As he prepares to take the helm as bishop of Atlanta, the Rev. Robert Trache, former rector of St. James's, talks about his recent past in Richmond and the long-term future of the Church. 

A New Flock

After laboring in the Fan for five years at St. James's Episcopal Church, Rev. Robert G. Trache, 52, left Richmond in mid-December to start his new position as the bishop-elect of the Episcopal Diocese of Atlanta, which oversees about half of the state of Georgia. Trache will be officially installed March 4, one of only 90-some diocesan Episcopal bishops in the U.S., a position he won in a diocesan election against six other candidates from around the country on the strength of his work in Richmond.

St. James's Episcopal Church is a large and affluent congregation. Its 2,000 members are primarily white, well-educated and upper middle class, drawn from all around the area. The church is generally known for its valiant response to a fire that destroyed the church building in July 1994, just four months after Trache started as the new rector. "It was a warm welcome, as it were," he recalls wryly. Displaced for more than two years, the St. James's congregation shared space with the Jewish congregation Beth Ahabah next door, a memory Trache cherishes.

During his tenure at St. James's, Trache initiated the church's mission work in Rwanda, Honduras, South Dakota, and elsewhere, as well as ecumenical programs with Beth Ahabah and the African-American congregation at Fourth Baptist Church in Church Hill. At his departure, the church was considering the development of an alternative school to be housed at St. James's for students expelled from the city school system. These are experiences and successes he hopes to draw from in his new position.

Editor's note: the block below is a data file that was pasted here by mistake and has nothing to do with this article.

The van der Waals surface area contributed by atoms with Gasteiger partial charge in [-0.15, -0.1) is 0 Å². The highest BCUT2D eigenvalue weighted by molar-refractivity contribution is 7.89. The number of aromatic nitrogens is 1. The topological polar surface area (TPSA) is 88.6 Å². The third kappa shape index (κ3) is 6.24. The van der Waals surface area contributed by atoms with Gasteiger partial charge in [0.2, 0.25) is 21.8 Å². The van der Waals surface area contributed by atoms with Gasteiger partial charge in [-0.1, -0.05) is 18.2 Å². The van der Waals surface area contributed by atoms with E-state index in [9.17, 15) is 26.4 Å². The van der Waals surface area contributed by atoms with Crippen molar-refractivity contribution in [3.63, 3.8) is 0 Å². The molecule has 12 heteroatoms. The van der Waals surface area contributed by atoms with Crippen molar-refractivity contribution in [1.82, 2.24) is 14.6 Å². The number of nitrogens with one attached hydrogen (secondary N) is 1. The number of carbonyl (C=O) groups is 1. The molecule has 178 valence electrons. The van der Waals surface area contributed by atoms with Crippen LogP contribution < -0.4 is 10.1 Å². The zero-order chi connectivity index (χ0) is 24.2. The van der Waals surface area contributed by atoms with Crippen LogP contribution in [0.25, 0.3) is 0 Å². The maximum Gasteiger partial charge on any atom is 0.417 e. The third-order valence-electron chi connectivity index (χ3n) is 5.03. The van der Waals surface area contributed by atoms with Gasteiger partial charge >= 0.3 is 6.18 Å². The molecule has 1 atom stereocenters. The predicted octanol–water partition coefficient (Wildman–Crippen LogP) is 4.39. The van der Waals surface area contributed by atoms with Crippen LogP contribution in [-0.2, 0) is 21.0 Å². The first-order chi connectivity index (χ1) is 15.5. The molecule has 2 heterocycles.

Though Trache and wife, Mary Louise, relocated to Atlanta, they still have heart-ties nearby: their two grown sons. One is finishing law school at George Washington University in D.C., and a younger son is still living in Richmond.

Style Weekly: Of all that you did while at St. James's, what do you think drew the attention of the Atlanta diocese?

Trache: "I think the parish of St. James's in the last five or six years has gotten some recognition because of its response to that disastrous fire and its recovery from that in a very positive way. I also think that our work within the African-American community was well-known, and the works St. James's began to do throughout the worldwide Anglican communion [which the Episcopal Church U.S.A. is a part of] was something that many people thought was really important for a church that size to be working on. I also think the congregation of Beth Ahabah was most gracious to invite us into their holy space and make us very much at home there. That fostered an even deeper relationship with the synagogue, which I think was also a part of the work of St. James's — in terms of the national church looking at the multicultural world in which we live and trying to participate in that in an active way."

SW: How would you describe the theology of St. James's?

Trache: "Well, when you have 2000 people it's hard to speak for all of them. I think I was probably personally more liberal than most people at St. James's in some ways. But in other ways, St. James's was a church that was open to being challenged and open to taking risks, and it did not have a monolithic theology. I think that was partly because it lived in the city, and any church that lives in a city is affected by the urban environment. We had members of St. James's whose theology spanned the gamut of the church, which I think is one of the healthy things about the Episcopal Church. It can embrace in community people with different viewpoints and hold them together."

SW: From 1994 to when you left in 1999, in those five years what were the greatest changes you saw develop in the church?